For second-time around marriages, personalization is key

Applauding The Encore Bride




Todd Meadow and Lizzi Bickford walk down the aisle in Hamptons style with an original dress designed by Michelle Farmer. Independent/Nathan Coe

We all love the young, blushing bride but what if you have “I do” déjà vu? Second marriages now make up 30 percent of all nuptials.

When it’s not your first time around the bridal block, where is the road map? For “encore” weddings, as the Emily Post Institute calls them, what are the new rules? Surprisingly, not many. You can wear white. You can have a big to-do, complete with bridal showers and bachelor parties. Gone are the days where women would don a modest pastel suit and go with hubby number two (or three or four) to the Justice of the Peace.

The good news is couples can create their own nuptial vision, and bridesmaids can avoid taffeta nightmares which get recycled into shoe box linings for hamsters who have met an unfortunate demise. Most of the advice from Post’s predecessors revolves around including extended family and making sure all legal, financial, and emotional issues are finalized so you can imagine your honeymoon hot tub without your lawyers involved.

Traditions can also be updated. Instead of walking down the aisle, how about arriving by boat? At The Boathouse in the Island Boatyard and Marina in Shelter Island, you can arrive via water and step into a newly renovated event space with a deck and field, and, after a fun-filled reception, literally sail off into the sunset.

Leyla Marchetto, of Navy Beach in Montauk, works with her husband and partner Franklin Ferguson to create memorable weddings. She says, “For second weddings, they do all kinds of non-traditional activities from water weddings (married like a baptism in the water surrounded by friends) to small ceremonies by themselves on the bluffs (almost like eloping). Then they meet all of their guests at Navy Beach for an intimate dinner and still have the entire restaurant to themselves for dancing the night away,” she said.

“Some couples have even been married at their local town hall and instead of the ceremony witnessed by their friends and family, their guests take turns giving speeches about their lives and how they connected throughout dinner or a cocktail hour,” Marchetto added.

Events by Peter Ambrose encourages couples to make their second wedding unique and memorable in everything from the menu to the signature cocktails, floral arrangements, and overall design. Ambrose suggests, “Incorporate dishes that reflect your childhood upbringing or items your friends and family link to you when they see it. Serve unique dishes such as Peruvian ceviche or Moroccan tajines that tie in a personal connection to your special day.”

Jessica Matarese of Events by Peter Ambrose says, “Our creativity and ideas spin off of the personalities of our clients. We encourage our clients to incorporate the accents of their venue. Events by Peter Ambrose collaborated on a wedding at the Parrish Art Museum with planners Sarah and Taylor, co-founders of Duke Van Deusen Event Planning, and the team of Ovando NY that featured a play on neon. We incorporated the contemporary neon artwork created by Keith Sonnier displayed around the venue and created a Tuscan antipasto cocktail station that was elevated by neon colored vessels and greenery to make it pop.”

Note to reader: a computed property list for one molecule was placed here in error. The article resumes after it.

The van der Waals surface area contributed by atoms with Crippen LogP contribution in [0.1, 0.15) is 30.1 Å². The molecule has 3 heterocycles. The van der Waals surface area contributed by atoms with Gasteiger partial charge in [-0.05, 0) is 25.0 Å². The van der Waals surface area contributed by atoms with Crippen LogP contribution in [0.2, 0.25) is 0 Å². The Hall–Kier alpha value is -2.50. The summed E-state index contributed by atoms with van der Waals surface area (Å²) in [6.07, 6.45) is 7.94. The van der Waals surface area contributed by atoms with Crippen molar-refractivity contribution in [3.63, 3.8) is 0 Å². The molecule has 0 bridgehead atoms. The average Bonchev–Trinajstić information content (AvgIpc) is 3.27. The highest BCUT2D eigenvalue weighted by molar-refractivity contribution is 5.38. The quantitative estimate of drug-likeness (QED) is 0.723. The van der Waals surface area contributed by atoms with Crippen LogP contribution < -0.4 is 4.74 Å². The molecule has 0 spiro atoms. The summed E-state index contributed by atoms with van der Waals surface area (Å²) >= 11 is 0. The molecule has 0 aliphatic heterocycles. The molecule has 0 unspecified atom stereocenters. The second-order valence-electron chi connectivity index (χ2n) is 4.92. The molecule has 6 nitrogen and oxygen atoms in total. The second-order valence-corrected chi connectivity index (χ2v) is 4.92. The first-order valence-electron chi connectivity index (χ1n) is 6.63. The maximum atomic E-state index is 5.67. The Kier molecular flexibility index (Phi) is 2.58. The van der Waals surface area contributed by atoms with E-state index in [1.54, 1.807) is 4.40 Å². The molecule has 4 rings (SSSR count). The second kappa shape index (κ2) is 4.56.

Second marriages can often combine not only diverse families but spiritual practices. One of the Hamptons’ most picturesque churches, St. Luke’s Episcopal Church in East Hampton, welcomes couples of diverse faiths to have their ceremony in its beautiful, historic sanctuary. Some second time couples may choose simply to have nature as the backdrop for their vows. For the en plein air couple, Gurney’s Resort in Montauk has a unique oceanfront setting with different venues including a private beach, multi-level outdoor decks, indoor dining, and banquet spaces. And oh yes, this is a great spot for a proposal.

A second time around bride may also not feel like a traditional, “Say Yes to the Dress” moment at a formal bridal salon. For Hamptons designer Michelle Farmer, whose store, Michelle Farmer Collaborate, is in Southampton, working with second time brides gives her the chance to design something sleek and sophisticated, such as for bride Lizzi Bickford who was marrying Todd Meadow.

“Finding the right dress is like finding the right husband — when you know it’s right, you feel it,” said Bickford. “I adore Michelle and am in awe of her talent, craftsmanship, and eye for detail. We had so much fun working together throughout the summer at her Southampton store, dreaming up and designing the perfect gown for the occasion. Over the course of just a few short weeks, Michelle created a one of a kind gown and cape made from white bias-cut silk and chiffon. Every detail of the dress, like my wedding, was incredibly personal.”

For encore marriages, it does seem that personal is the key word. In the Hamptons, you can do it your way with talented people able to manifest your vision, grand or intimate. Because this “I do” is for you.